M&S’s sales may be down by 2.2%, but their offering is on the up

Earlier this month Marks and Spencer announced a 2.2% dip in sales and have featured in reports of retailers suffering their ‘worst Christmas ever’.

We listened to 11,000 people in online conversations on Twitter, Facebook, YouTube, blogs, forums, and review sites over the Christmas and January sales period to see what we could learn about real M&S customers and what they want from the retailer.

By listening to social media conversations businesses are able to:

Understand the messaging and in some cases products and services that would be the most effective.

Identify customer pain points that their products and services should solve.

Develop insight into who and where customers are, and what drives their purchasing behaviour.

What we found

68% of the M&S conversation is positive.

This is largely been attributed to their food offering, while their gifting offering also fared well.

Recent vegan additions to their food selection have delighted customers.

Vegan labelling on clothing has been positively received on social media, amping up M&S's sentiment score.

Negativity was primarily driven by:

Items seen in marketing campaigns, including those led by influencers, not being widely available.

Problems with online delivery.

And recent weeks concerns around the efforts made by the business (among other big High Street names) to reduce plastic waste.


The Maybe* ‘How they feel’ report demonstrating how conversations about M&S are both positive and negative.

See how your own customers feel.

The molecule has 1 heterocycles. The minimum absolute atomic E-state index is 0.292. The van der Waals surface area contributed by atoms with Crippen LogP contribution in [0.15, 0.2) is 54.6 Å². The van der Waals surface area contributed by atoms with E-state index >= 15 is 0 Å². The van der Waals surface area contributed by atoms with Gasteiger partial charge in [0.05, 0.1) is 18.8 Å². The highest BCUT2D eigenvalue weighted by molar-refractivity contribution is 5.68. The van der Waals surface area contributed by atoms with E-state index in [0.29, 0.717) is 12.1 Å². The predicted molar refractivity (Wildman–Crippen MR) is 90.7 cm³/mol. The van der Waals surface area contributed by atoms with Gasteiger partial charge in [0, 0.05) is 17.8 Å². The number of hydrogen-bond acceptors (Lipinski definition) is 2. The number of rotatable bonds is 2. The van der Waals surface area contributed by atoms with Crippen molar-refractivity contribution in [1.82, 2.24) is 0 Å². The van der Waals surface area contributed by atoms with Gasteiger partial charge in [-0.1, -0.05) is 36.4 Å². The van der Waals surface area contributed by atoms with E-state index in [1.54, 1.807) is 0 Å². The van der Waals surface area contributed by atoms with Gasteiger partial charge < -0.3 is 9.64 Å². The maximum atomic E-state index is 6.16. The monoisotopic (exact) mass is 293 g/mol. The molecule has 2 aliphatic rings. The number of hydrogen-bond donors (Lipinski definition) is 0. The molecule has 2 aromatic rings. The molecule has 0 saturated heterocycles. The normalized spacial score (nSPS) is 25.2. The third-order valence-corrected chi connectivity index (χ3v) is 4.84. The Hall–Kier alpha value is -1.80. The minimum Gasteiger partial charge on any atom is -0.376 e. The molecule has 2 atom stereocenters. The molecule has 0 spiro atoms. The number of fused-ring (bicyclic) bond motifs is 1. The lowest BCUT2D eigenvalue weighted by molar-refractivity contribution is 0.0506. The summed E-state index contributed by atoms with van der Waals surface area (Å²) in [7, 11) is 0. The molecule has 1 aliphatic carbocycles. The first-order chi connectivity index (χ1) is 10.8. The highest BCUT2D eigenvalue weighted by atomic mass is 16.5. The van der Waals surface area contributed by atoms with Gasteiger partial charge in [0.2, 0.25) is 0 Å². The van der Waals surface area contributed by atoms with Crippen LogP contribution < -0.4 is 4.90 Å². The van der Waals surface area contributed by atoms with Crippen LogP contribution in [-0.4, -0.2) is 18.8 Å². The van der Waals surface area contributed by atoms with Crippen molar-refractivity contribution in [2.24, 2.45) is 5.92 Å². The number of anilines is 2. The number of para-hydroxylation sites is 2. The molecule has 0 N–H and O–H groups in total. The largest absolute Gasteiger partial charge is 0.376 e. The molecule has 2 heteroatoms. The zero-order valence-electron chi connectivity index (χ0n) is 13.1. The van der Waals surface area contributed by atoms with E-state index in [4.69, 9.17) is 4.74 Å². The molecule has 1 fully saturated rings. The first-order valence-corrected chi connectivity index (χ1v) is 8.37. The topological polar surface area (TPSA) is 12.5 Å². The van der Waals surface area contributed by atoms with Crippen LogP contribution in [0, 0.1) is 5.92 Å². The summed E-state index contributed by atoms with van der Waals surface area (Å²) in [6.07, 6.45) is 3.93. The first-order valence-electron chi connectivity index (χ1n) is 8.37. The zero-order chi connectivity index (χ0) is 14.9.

Communicating eco-initiatives would be a well-received message.

The conversation and sentiment tell us that among the usual concerns about online orders common to any retailer and customer, there is a health and environmentally conscious customer who is either well served by M&S and happy to tell the world about it or that there are some who want a little more commitment to the cause from the retailer.


The Maybe*’What’s being said’ report shows the topics resonating with your own audience

Marks’ customers respond well to influencer marketing but are then underserved by the business.

The brand has enjoyed the endorsement of influencers both organically and with initiatives and partnerships throughout the AW18 season.

Some of the niggles voiced about stock availability demonstrates that this messaging and these partnerships are reaching an audience who want to shop. However, the intent to spend will not convert into profit if the customer cannot be served with the product they’ve seen and consequently now want.

M&S should build on this positive response by readily communicating when items promoted in a campaign are back in stock, or if possible increasing the buys of their hero items.

Proactivity not reactivity will reduce frustration.

With issues around stock availability and or delivery issues, there is a real sense of frustration about the impact this has on people’s time. In a world of very time poor people, simple solves like ensuring store opening times are correct on the website, and that products are not promoted if they are in fact not available would go some way to reducing friction.

The M&S customer care team do a great job on Twitter, but by taking steps to proactively reduce the cause of common complaints, the customer care team could do an even better job of sharing the positive feedback the brand gets, and serve more customers, and faster.

There is a loyal, happy customer for Marks and Spencer readily expressing their intent to shop.

By increasing the relevance and accuracy of its messaging to the eco-conscious and a customer influenced by fashion-forward Instagrammers, the brand could continue to maintain the positive reputation they have among shoppers, and convert the consideration they are building through their efforts into cash.

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